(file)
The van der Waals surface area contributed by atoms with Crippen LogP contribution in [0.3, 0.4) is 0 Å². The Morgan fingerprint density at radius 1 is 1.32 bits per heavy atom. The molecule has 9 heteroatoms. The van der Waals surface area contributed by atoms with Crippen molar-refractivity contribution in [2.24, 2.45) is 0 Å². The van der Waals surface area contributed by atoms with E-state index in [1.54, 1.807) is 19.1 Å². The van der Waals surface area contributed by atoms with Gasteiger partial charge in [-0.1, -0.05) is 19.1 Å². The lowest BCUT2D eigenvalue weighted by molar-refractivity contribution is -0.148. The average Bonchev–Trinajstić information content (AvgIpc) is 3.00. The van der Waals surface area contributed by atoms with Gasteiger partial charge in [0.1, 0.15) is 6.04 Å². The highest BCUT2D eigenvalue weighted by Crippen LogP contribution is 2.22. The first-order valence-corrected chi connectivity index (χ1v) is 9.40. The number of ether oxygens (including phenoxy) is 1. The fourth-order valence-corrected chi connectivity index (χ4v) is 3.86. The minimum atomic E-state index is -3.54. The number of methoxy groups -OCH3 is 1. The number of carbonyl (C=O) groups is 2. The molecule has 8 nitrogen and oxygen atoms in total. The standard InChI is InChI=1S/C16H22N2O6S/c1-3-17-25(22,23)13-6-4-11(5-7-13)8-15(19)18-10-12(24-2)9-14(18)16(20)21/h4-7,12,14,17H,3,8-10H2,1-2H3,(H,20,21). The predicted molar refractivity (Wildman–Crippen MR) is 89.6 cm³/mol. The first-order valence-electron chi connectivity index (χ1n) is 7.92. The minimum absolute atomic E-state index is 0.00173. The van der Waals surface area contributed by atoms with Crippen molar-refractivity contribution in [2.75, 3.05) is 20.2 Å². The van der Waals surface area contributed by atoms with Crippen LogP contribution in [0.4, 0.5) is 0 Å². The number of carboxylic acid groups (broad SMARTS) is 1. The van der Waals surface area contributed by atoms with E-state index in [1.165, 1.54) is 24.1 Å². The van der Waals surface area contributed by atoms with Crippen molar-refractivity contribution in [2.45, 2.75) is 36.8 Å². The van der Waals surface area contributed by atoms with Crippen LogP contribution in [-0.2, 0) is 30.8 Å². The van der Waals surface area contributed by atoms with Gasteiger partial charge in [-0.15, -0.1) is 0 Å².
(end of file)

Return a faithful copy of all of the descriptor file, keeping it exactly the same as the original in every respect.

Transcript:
The van der Waals surface area contributed by atoms with Crippen LogP contribution in [0.3, 0.4) is 0 Å². The Morgan fingerprint density at radius 1 is 1.32 bits per heavy atom. The molecule has 9 heteroatoms. The van der Waals surface area contributed by atoms with Crippen molar-refractivity contribution in [2.24, 2.45) is 0 Å². The van der Waals surface area contributed by atoms with E-state index in [1.54, 1.807) is 19.1 Å². The van der Waals surface area contributed by atoms with Gasteiger partial charge in [-0.1, -0.05) is 19.1 Å². The lowest BCUT2D eigenvalue weighted by molar-refractivity contribution is -0.148. The average Bonchev–Trinajstić information content (AvgIpc) is 3.00. The van der Waals surface area contributed by atoms with Gasteiger partial charge in [0.1, 0.15) is 6.04 Å². The highest BCUT2D eigenvalue weighted by Crippen LogP contribution is 2.22. The first-order valence-corrected chi connectivity index (χ1v) is 9.40. The number of ether oxygens (including phenoxy) is 1. The fourth-order valence-corrected chi connectivity index (χ4v) is 3.86. The minimum atomic E-state index is -3.54. The number of methoxy groups -OCH3 is 1. The number of carbonyl (C=O) groups is 2. The molecule has 8 nitrogen and oxygen atoms in total. The standard InChI is InChI=1S/C16H22N2O6S/c1-3-17-25(22,23)13-6-4-11(5-7-13)8-15(19)18-10-12(24-2)9-14(18)16(20)21/h4-7,12,14,17H,3,8-10H2,1-2H3,(H,20,21). The predicted molar refractivity (Wildman–Crippen MR) is 89.6 cm³/mol. The first-order valence-electron chi connectivity index (χ1n) is 7.92. The minimum absolute atomic E-state index is 0.00173. The van der Waals surface area contributed by atoms with Crippen molar-refractivity contribution in [2.75, 3.05) is 20.2 Å². The van der Waals surface area contributed by atoms with Crippen LogP contribution in [0.4, 0.5) is 0 Å². The number of carboxylic acid groups (broad SMARTS) is 1. The van der Waals surface area contributed by atoms with E-state index in [1.165, 1.54) is 24.1 Å². The van der Waals surface area contributed by atoms with Crippen molar-refractivity contribution in [2.45, 2.75) is 36.8 Å². The van der Waals surface area contributed by atoms with Crippen LogP contribution in [-0.2, 0) is 30.8 Å². The van der Waals surface area contributed by atoms with Gasteiger partial charge in [-0.15, -0.1) is 0 Å².